The Collaborative Divorce: Beginning, Middle, and End
Beginning: I have worked on many cases and find the team is very good at teaching the clients what to expect in the first of the Collaborative Process.
The team spends time going over the way the process works, for example, the first joint meeting everyone will discuss the Collaborative Law Agreement the MHP and FP participation agreements, go over goals and interests, talk about the homework the clients will have, etc. The team reviews The Roadmap to Resolution and Expectations of Conduct. The clients start scheduling offline meetings with the communication facilitator and the financial professional as well as the attorneys. There is consistent contact with the clients and the team.
Middle: At the middle of the case, the clients see progress. They have gone through some difficult discussions and now know they will get to a resolution. Parenting plans are getting developed and the couple is working on co-parenting, if they don’t have children they might be working on communication skills and how to talk to friends and family about the divorce. The clients are meeting with the financial professional and talking about financial issues and how to divide the pie, getting budgets together, what to do with personal inventories. The joint meetings continue at a regular interval, every two to three weeks. At the last meetings the clients start talking about settlement issues. They start brainstorming options, ruling out unwanted options and develop agreements. The agreement goes to the attorneys to be finalized and joint meetings may come to an end. The attorneys continue working on the decree and often the clients wait for several weeks before hearing from the team members.
End: I know this is not in all cases and maybe rarely does this happen to anyone else. However, there is often a dead zone after the last joint meeting and finalizing the divorce. The end of the collaborative process is often the last memory the clients have of the Collaborative Process. I always want them to walk away with good recommendations and spread the word. So I have thought about how to make the ending better in the cases I work with.
The clients usually get concerned about cost and don’t want to show up for a signing meeting and it seems like one of the most important one to me. I suggest we talk about the signing meeting at the first joint meeting, as though there is no option but to show up. It could be talked about when we have discussions about fees and reminding the clients often that the signing meeting will be happening.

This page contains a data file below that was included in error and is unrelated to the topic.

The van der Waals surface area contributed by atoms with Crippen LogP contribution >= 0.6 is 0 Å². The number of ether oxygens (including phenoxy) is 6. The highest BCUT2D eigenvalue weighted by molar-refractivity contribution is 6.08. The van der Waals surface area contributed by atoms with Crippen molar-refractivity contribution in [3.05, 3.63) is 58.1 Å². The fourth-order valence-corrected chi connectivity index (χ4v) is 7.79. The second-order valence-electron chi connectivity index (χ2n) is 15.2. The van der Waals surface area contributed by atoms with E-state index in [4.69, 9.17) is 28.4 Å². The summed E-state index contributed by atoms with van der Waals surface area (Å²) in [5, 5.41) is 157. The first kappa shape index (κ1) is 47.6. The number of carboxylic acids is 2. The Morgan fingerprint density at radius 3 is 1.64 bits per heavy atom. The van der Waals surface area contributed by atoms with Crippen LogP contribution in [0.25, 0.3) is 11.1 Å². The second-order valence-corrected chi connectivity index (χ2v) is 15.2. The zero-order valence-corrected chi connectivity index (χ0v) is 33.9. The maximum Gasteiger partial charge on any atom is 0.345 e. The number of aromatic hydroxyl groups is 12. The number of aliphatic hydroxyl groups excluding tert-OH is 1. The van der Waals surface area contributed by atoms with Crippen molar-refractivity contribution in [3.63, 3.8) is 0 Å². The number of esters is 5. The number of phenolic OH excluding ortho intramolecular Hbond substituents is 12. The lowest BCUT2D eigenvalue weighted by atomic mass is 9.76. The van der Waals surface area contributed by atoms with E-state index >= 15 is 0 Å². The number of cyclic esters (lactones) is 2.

I also think it is a way to keep the team accountable. I don’t know about you but in nearly every case I have worked on, one of the first goals and interest of the clients is – a timely and cost effective divorce (or words like that) and having a scheduled signing is one way to keep each team member responsible for their participation in the process.
At the signing meeting, I suggest the clients could give a few post-divorce goals and end the last meeting as the first began, with thinking about the future and forward thinking. I suggest the MHP set a meeting with the clients after the joint meeting to discuss how communication is going and how the parenting plan is working. The FP can also stay connected to the clients during this time to give support and answer any questions for the clients. I also suggest that team communication stays active during this time so there is no one left out of the loop.
I am interested in any suggestions you might have or things that have worked for you and your teams.
Vicki James works as a team member with Collaborative Law as a communication facilitator. She is also trained as a Parent Coordinator and Family Mediator. She is a member of the Collaborative Law Institute of Texas, International Association of Collaborative Professionals where she is on the National Civil Law Committee. Vicki is on the Board Texas Association of Family and Conciliation, and a member of Texas Collaborative Law Council, Inc.